Miami (EFE).- NASA’s Psyche mission will take off on October 5 from Cape Canaveral, Florida (USA), heading to this gigantic metallic asteroid, the largest in the solar system, on a trip that scientists of this space agency described it as historic for being the first to be carried out on a body of this type.
It is “the first mission to a metallic asteroid that could reveal clues about planetary nuclei and how planets form and evolve in the early stages of our solar system,” Laurie Leshin, director of the Laboratory for Jet Propulsion (JPL, in English) from NASA.
It will also be the first time that a demonstration of optical communications has been carried out in deep space, research that, Leshin highlighted, has the “potential to revolutionize future scientific and human spaceflight missions.”
Psyche’s 3.6 billion kilometer journey to the asteroid of the same name, after its launch alongside a SpaceX Falcon Heavy rocket, will last six years and, from 2026 to 2031, it will orbit above this body in deep space.
the psyche mission
This mission is also the first time Hall effect thrusters have been used in deep space and NASA’s first exclusive launch of a Falcon Heavy on an interplanetary mission, he noted.
For Lori Glaze, director of NASA’s Planetary Sciences Division, based in Washington, the study of this body will allow us to “learn about the origin and evolution of our solar system” as “remnants that are from the first blocks that formed all the planets and moons.
The Psyche mission is part of NASA’s Discovery, a program that, to date, has supported 16 planetary science missions.
Glaze expressed on behalf of the 2,000 specialists involved in the development of this mission the great excitement that the possibility of “visiting and seeing for the first time an asteroid rich in metals” arouses in everyone.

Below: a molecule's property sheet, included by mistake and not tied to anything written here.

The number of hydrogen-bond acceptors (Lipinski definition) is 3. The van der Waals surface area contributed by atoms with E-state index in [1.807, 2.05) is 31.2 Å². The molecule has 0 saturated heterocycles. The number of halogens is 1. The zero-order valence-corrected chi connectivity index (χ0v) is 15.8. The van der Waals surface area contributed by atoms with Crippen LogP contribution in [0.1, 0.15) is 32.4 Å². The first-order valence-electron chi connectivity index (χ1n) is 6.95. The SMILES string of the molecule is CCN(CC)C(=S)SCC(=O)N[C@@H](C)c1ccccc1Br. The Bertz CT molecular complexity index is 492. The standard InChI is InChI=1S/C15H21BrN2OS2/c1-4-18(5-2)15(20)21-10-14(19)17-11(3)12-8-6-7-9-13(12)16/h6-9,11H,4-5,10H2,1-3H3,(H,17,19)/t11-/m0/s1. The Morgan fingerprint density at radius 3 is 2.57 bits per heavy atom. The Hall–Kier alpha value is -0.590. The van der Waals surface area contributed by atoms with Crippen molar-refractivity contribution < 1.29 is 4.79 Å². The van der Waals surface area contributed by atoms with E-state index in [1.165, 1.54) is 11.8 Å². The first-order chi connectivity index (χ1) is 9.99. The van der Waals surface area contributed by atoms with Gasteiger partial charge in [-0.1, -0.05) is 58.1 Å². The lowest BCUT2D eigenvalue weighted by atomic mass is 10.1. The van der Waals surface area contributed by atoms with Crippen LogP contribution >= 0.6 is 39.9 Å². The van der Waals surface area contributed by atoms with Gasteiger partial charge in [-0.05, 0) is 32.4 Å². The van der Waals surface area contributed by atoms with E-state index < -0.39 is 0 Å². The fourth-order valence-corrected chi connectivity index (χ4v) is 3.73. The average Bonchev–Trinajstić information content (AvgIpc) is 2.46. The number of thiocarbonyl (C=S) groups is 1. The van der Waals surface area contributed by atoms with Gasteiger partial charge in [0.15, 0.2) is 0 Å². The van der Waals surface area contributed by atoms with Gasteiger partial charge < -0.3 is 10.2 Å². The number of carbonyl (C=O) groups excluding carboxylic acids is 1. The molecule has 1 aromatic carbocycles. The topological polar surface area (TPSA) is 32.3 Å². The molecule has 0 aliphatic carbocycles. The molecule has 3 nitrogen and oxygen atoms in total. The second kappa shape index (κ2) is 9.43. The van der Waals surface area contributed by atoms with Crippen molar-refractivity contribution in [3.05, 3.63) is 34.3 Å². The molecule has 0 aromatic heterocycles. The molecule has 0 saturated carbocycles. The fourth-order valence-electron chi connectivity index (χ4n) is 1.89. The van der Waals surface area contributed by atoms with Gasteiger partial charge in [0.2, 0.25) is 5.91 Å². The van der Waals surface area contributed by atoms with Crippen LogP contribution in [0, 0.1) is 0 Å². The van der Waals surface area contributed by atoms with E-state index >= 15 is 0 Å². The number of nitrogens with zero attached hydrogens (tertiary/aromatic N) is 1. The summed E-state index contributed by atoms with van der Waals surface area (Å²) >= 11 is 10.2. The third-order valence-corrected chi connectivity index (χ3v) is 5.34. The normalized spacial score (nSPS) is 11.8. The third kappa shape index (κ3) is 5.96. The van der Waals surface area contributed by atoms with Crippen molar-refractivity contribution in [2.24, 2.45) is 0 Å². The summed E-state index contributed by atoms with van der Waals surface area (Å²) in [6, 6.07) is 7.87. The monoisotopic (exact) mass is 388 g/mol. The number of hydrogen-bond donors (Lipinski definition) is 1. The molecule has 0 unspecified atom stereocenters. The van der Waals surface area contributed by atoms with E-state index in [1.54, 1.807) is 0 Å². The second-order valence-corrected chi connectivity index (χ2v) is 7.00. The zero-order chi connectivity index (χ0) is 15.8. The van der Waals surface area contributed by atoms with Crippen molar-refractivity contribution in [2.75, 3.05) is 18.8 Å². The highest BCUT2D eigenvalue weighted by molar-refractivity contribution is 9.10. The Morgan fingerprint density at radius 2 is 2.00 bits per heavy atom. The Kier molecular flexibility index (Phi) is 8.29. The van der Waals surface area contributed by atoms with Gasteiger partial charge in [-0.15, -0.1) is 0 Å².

“I really want to see those first images, which will be spectacular,” he said.
One of the most exciting aspects of the mission, according to Lindy Elkins-Tanton, Psyche Principal Scientist at Arizona State University, is that this is the first time we’re going to see a celestial body with a “mostly metallic surface.” .
“We have visited bodies made of rock like Mercury, Venus, Mars and our Moon, and bodies made of ice and gas like Jupiter,” but what “we have never seen” is a metallic asteroid. “And that’s what we think Psyche is,” she said.
And this is what makes exploring Psyche so “exciting and important,” since “we don’t know what we’re going to see,” Elkins-Tanton said.
During the exhibition, experts showed images of the Psyche platform, 81 feet long (24.8 meters) with its solar panels deployed, which in 2026 will fly over Mars to use its gravitational impulse and continue its journey towards the asteroid, “the largest metallic object in our solar system.
The Psyche platform will never return home, he clarified in the teleconference, but it will provide invaluable information about the asteroid’s magnetic field and its surface composition while in orbit, which it will do for 26 months.